When it comes to travel, there’s a pervading feeling that in order to be transformed you need to lose yourself in the wilderness – that solace and surrender can only be found at the top of a mountain, in the depths of a forest or in the whisper of the desert sands. To travel is to be absorbed in the exotic and the unfamiliar – to dissolve into the grandeur of nature and remove oneself from the drudgery of the everyday. In contrast, the hard edges of the modern city can appear unromantic and uninspired, a stained and sinful backdrop to our humdrum, unremarkable existence.

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However, as much as cities can be easy to dismiss and disregard, when we cast them in this role we overlook the central character they actually play in the ongoing theatre of our lives – as the pioneering urban planner Patrick Geddes remarked, “a city is more than a place in space; it is a drama in time”. The way we talk about cities is akin to how we describe our lovers – we give them pet names, write songs to serenade them with, and map out our lives through the years we spend in them. Some are mistakes we never wish to revisit, some are brief, full-throttle affairs, and others are lifelong romances. They can be decadent or they can be disappointing, but they are rarely dull or leave us untouched.

The majority of us reside in cities (and even more will migrate here in the future) and they inevitably shape how we evolve, as much as we shape how they evolve in return. The anonymity and variety afforded by existing within each great swell and hustle of humanity allows us to lose ourselves and emerge reinvented, our imaginations free to roam multiple pathways through the unknown. In the words of the writer Italo Calvino, “You take delight not in a city’s seven or seventy wonders, but in the answer it gives to a question of yours”.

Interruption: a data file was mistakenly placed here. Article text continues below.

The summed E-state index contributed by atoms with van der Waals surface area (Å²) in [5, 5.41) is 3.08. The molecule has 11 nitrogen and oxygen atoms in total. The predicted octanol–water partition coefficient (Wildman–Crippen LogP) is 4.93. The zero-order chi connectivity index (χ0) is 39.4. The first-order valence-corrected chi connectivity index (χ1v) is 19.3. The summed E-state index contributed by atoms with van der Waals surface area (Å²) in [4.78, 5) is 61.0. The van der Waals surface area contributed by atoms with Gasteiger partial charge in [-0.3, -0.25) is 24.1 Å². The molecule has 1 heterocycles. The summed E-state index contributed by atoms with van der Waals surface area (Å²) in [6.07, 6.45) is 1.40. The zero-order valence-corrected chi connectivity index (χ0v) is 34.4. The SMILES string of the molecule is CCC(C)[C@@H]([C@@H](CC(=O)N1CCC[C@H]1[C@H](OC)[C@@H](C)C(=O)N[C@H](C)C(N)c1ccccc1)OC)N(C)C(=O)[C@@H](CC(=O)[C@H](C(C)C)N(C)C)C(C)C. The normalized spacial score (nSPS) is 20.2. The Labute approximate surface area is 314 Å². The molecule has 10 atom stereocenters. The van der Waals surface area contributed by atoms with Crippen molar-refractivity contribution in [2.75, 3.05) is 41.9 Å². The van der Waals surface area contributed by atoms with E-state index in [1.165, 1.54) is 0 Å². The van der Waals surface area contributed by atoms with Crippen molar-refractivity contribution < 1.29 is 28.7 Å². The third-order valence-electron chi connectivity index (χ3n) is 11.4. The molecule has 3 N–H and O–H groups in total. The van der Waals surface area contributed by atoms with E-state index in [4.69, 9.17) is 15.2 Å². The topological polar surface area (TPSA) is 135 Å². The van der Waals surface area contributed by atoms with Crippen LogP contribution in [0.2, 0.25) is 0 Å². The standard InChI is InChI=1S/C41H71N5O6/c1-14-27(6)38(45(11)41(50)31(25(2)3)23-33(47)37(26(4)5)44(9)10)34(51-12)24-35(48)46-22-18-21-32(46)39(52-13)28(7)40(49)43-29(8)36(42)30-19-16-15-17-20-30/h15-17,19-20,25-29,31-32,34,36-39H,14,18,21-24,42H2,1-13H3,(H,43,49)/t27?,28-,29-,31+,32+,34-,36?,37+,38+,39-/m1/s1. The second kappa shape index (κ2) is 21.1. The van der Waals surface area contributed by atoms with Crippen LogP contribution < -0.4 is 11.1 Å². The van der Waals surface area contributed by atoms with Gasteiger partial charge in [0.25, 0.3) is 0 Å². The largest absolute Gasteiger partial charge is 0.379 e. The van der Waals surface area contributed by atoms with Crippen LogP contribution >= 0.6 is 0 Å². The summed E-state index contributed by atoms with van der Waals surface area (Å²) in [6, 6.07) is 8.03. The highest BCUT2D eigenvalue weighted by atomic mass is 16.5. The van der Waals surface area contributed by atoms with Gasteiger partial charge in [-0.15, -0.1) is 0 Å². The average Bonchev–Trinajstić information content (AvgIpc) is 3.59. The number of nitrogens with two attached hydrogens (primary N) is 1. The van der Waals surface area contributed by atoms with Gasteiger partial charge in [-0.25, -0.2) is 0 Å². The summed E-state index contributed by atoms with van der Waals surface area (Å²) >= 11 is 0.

Yet as much as a city can feel like yours, it is also ours: a collective promise for the future where people collide and new cultures grow from the rubble. The sedimentary layers of their history signpost the decisions that civilisations before us have made, while their cracks signal the challenges ahead. As the climate crisis accelerates and traditional politics splinter, cities will be the battlegrounds where the environmental and ideological wars of our times are fought – sustainability, inequality, survivability – and where we define whether we want our future to be utopian or dystopian.

And this is the crux of our relationship with cities – they are our portrait in the attic, the symbol of who we will become. They reveal our contradictions and challenge our assumptions; force us to encounter those unlike ourselves; and spur our imaginations to more dynamic modes of being, both on a personal and collective level. As the writer and activist Jane Jacobs surmised in her 1961 polemic The Death and Life of Great American Cities, “By its nature, the metropolis provides what otherwise could be given only by travelling; namely, the strange”.

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Volume 28: The Cities Issue

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City Guides

You know how you have that one incredible friend who knows their city inside out? That’s us. We take the world’s most dynamic destinations, hand-pick the best bits and give them to you in one place. This is the kind of guide that you don’t need to run by a local – it was written by one. Eat your heart out, shop until you drop, drink like a fish, dance your socks off, sleep – then repeat.


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